I recently read The Tiny House Movement: Challenging Our Consumer Culture by Tracey Harris, a sociology professor at Cape Breton University in Nova Scotia. Overall, the author argues that the tiny house movement is a countercultural social movement because it challenges many aspects of the American lifestyle and social norms. Some of these include owning a big house with furnishings and “nice” things; taking out loans and “financing” everything. Living in the right neighborhood with the right school, which often equates to a more expensive house. Staying very busy with work to make more money to pay for the house, the maintenance, repairs, and shopping to buy stuff for the house. “Keeping up with the Joneses” sounds stressful. Countercultural is starting to sound pretty good. This book was extremely well researched and well written, and I think all who are interested in tiny house living, minimalism, and sustainability should read it.
Generally, when I talk to people about my interest in tiny house living, many assume that I mean a 130 square foot tiny house on wheels (also known as a THOW). In fact, tiny houses can range in size from under 100 square feet up to 700 square feet, and small living is sometimes defined as up to 1000 square feet. Some are on wheels, some on concrete slabs or full foundations, and some are floating homes on water (also called houseboats). Tiny houses are versatile, customizable, and much more affordable than the average house. Some are off the grid but many are wired and plumbed for regular utilities. People are interested in tiny homes for a variety of reasons. Some want to work less in order to pursue their true interests; others seek to become and remain debt-free; some want to reduce their environmental impact; and most often, it is a combination of these.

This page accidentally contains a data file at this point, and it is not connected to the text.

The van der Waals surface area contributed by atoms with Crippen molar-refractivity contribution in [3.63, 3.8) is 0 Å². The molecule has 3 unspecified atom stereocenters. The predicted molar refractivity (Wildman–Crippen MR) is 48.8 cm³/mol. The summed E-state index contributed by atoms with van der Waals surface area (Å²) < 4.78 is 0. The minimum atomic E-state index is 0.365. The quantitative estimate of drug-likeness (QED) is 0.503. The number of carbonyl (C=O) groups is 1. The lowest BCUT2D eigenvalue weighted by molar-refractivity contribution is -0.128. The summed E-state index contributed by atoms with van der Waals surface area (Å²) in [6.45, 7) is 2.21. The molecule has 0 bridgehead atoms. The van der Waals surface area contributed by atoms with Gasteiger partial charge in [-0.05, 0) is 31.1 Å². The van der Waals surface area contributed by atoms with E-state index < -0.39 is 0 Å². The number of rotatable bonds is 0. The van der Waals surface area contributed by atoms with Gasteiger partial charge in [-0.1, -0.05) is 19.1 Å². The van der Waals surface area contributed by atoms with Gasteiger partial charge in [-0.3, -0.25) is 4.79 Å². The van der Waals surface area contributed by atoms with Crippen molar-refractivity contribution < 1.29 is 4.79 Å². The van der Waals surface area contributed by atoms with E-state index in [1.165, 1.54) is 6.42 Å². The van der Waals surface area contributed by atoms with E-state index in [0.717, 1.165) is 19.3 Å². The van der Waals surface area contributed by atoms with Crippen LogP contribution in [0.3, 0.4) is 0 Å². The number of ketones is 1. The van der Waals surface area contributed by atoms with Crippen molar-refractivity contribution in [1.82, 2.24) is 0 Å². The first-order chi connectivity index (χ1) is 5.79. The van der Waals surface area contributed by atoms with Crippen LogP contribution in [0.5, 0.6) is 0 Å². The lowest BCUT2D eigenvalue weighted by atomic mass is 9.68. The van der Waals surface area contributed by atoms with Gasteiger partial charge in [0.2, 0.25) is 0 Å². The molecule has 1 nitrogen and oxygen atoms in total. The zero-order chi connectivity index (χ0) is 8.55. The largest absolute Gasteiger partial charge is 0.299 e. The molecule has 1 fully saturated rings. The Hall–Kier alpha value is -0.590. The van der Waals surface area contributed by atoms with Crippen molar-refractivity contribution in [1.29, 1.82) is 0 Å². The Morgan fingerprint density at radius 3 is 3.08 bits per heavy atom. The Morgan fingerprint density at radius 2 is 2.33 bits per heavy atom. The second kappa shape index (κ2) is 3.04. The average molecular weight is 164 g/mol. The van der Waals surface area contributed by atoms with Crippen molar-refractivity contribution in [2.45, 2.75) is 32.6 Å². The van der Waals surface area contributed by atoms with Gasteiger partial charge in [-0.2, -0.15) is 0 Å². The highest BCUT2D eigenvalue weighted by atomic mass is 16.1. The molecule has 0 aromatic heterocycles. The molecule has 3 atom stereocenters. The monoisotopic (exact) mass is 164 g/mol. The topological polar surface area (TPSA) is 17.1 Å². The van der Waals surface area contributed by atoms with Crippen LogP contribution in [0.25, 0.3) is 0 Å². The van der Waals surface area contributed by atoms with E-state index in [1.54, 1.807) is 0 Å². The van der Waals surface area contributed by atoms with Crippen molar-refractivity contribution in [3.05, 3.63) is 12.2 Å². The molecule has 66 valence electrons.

“This transition relates not only to downsizing material goods but also requires a new understanding of what is meaningful and valuable in our lives. Leading lives based on experiences rather than acquisition is countercultural.” -Tracey Harris
Home Ownership in the United States
We now have the biggest houses in the entire world. The average size of a new house in the US has tripled since 1950 and is now above 2,500 square feet and the average price is about $286,000. An upscale tiny house can run over $100,000 but are often less than that. There are also many other differences in cost! It costs much less to heat and cool under 500 square feet than it does for 2,500 square feet. The costs of repairs are lower because there is physically less to repair – fewer windows; a roof that is the fraction of the size of the average home; less electrical to repair, and likely only one bathroom instead of 3! “Big houses require more energy and materials to construct. Big houses hold more furniture and stuff—they are integral parts of high-consumption lifestyles. Big houses contribute to lower population densities and, thus, more sprawl and driving.”1 Overall, larger homes are not good for the environment and are not sustainable.